The notion that a derivative work cannot be the source of another work may lead to translators losing out on licensing income. There are plenty of instances where derivative works (such as a movie adaptation of a book) have served as the basis of another derivative work (a stage play or opera, for example). It's more accurate to say that a derivative work cannot in and of itself serve as the basis for another derivative work, or it can do so only up to the point of the original author's rights in material incorporated into the derivative work. In addition to licensing film rights for the underlying work from the rightsholder (i.e., the right to use character, plot, and other core elements of the original text), a film producer has to license film rights from the translator in order to use elements of their translation such as English-language dialogue, as well as for use in script and project development. To be clear, the translator's rights will be implicated only if the film or other derivative work is based on the translation. An English-language film adaptation based on the English translation of a French novel will implicate the translator's rights, but a French-language production of the same novel will likely not implicate these rights. It may also happen that an entirely original English language screenplay is created from the underlying foreign-language text, or that a screenplay is developed in the same language as the original work and then that screenplay is translated into English. So it may not always be clear whether the derivative work (in this case a film) is an adaptation of the original work or an adaptation based on the translation. Subtitling and localization presents yet another complexity. As a general principle, if you have retained rights to derivative works, the original author, publisher, agent, and developers of the project working in good faith will try to get permission from you before adapting your translation of the work.
Clause 1(c) of the Translation Model Contract limits the potential use of a translation to create derivative works such as television programs, films, commercials, and other types of adaptations. If your contract contains language that allows the publisher to use your translation to create "derivative works" or something else to the effect of authorizing the publisher to create or license the right to create new material based on your translation, be sure to delete it, or require the publisher to share income with you (see Clause 4, Fees and Royalties).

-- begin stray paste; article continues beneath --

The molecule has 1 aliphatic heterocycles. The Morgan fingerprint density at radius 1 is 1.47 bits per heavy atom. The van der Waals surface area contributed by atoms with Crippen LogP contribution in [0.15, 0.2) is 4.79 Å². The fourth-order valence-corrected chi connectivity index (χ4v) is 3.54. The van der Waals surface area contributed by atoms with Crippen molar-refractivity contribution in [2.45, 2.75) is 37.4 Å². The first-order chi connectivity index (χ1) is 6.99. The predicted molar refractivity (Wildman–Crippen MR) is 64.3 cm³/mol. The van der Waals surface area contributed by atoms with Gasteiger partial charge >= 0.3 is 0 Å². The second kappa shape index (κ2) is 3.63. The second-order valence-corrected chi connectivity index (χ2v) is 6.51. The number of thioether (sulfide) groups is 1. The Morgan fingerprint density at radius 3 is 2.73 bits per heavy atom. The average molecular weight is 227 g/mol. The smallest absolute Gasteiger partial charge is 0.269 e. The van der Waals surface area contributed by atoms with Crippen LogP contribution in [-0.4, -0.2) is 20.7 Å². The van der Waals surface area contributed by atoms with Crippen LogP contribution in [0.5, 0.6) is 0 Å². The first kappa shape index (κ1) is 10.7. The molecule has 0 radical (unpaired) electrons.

The principle of a translation being a derivative work of the original also applies to translations relay translations. Relay translations are translations created from existing translations of works, typically when the original work is written in a rare or less common language—for example, a French translation from an English translation of a work written in the Uighur language. If the author or rightsholder of the work has granted translation rights only into English, then permission is required from them to translate the work into French, even if the French translation is being created from the English translation. But because relay translations also implicate the rights of the translator, the translator's permission is needed as well. It is in your interest to reserve for yourself the right to license relay
translations from your work, so that you can work directly with an interested translator from a third language; if the publisher retains this right, you should request a percentage of any licensing fees (see Clause 4, Fees and Royalties).
For further discussion, see Subsidiary Rights in the commentary under Clause 4, Fees and Royalties.
1 U.S. Copyright Office (2013), Circular 14, "Copyright in Derivative Works and Compilation." Retrieved from https://www.copyright.gov/circs/circ14.pdf.
2 For more information, see A Guide to Terminating Transfers Under Section 203 of the Copyright Act: https://www.authorsguild.org/member-services/legal-services/terminating-transfers/ (last accessed August 29, 2020).